In 1957, the Legislature passed the Sinclair Act, Maine’s first major effort to create regional school districts. The new law responded to an urgent problem: how to handle the influx of Baby Boom children who swelled school enrollments to record highs. The act created a special school district commission whose sole job was to assist towns and cities in creating what came to be known as school administrative districts – SADs.
More than two hundred municipalities accepted the new concept for schools, and 62 durable, multi-town SADs were formed. The school district commission was given five years to accomplish its work, and nearly all of the present-day SADs were created during that span. A few SADs did not last, and some have seen towns withdraw during the past two decades, but the current regional landscape is largely the same one the Sinclair Act created. In addition to regionalization, the law established the first standards for school size, state funding and teacher pay. It remains one of the few laws passed by the Legislature whose name is still familiar, even if the details have largely been lost to memory.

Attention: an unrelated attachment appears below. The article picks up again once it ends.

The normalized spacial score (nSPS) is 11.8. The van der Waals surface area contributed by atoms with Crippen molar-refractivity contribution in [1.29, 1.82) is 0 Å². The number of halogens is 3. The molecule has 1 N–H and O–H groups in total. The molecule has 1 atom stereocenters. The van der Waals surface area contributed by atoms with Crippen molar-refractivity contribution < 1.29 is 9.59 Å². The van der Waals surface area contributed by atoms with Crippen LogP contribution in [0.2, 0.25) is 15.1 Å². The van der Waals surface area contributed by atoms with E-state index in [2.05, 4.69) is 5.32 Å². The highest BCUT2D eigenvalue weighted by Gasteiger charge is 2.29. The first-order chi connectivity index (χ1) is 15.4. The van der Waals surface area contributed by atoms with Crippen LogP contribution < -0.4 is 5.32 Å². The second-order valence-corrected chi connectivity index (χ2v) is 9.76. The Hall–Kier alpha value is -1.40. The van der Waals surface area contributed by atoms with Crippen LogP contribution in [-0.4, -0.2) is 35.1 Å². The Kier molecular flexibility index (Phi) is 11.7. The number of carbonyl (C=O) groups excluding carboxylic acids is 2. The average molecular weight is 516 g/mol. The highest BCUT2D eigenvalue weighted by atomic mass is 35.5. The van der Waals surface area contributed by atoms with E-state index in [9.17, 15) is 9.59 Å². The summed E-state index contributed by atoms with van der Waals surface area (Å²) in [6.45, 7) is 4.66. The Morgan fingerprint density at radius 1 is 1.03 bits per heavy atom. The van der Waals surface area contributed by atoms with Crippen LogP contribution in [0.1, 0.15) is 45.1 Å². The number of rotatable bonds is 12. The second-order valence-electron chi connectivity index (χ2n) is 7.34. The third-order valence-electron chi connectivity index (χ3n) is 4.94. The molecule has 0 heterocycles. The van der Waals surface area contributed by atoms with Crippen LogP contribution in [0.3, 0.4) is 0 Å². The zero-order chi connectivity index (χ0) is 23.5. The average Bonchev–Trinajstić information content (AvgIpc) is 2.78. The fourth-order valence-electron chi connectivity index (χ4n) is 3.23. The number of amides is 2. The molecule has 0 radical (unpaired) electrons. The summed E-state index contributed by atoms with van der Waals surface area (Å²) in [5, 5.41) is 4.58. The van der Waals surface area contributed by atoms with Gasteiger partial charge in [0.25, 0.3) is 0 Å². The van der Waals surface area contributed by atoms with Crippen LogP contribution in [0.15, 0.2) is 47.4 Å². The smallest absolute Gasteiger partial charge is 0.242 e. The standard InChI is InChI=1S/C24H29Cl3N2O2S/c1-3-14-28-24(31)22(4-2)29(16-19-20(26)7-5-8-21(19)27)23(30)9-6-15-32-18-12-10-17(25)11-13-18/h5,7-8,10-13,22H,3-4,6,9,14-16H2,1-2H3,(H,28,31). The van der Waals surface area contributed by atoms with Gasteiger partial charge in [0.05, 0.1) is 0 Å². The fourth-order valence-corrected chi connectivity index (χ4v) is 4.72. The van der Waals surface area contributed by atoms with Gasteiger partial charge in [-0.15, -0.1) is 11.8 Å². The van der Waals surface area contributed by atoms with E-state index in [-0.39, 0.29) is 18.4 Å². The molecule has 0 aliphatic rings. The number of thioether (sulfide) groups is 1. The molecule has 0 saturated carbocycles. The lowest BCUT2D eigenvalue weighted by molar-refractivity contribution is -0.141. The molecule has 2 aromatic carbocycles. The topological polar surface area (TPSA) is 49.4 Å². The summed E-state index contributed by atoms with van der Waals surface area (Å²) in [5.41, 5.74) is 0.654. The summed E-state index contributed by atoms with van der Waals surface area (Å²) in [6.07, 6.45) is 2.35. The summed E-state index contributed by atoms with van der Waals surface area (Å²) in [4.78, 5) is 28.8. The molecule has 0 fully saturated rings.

Fifty years later, the state has embarked on a second major effort to regionalize school districts, but under greatly different circumstances. Instead of a boom in enrollment, Maine public schools are experiencing a sharp decline. The seemingly inexorable “graying” of the population has produced the smallest cohort of school-aged children since the Great Depression. From its peak in 1970 of 250,000 students, K-12 schools have dropped to 200,000 and enrollment will go lower, since elementary classes are smaller than high school grades throughout Maine. Some easing of the child shortage may be occurring through in-migration, but the declining enrollment numbers are unlikely to turn around anytime soon, according to Department of Education data.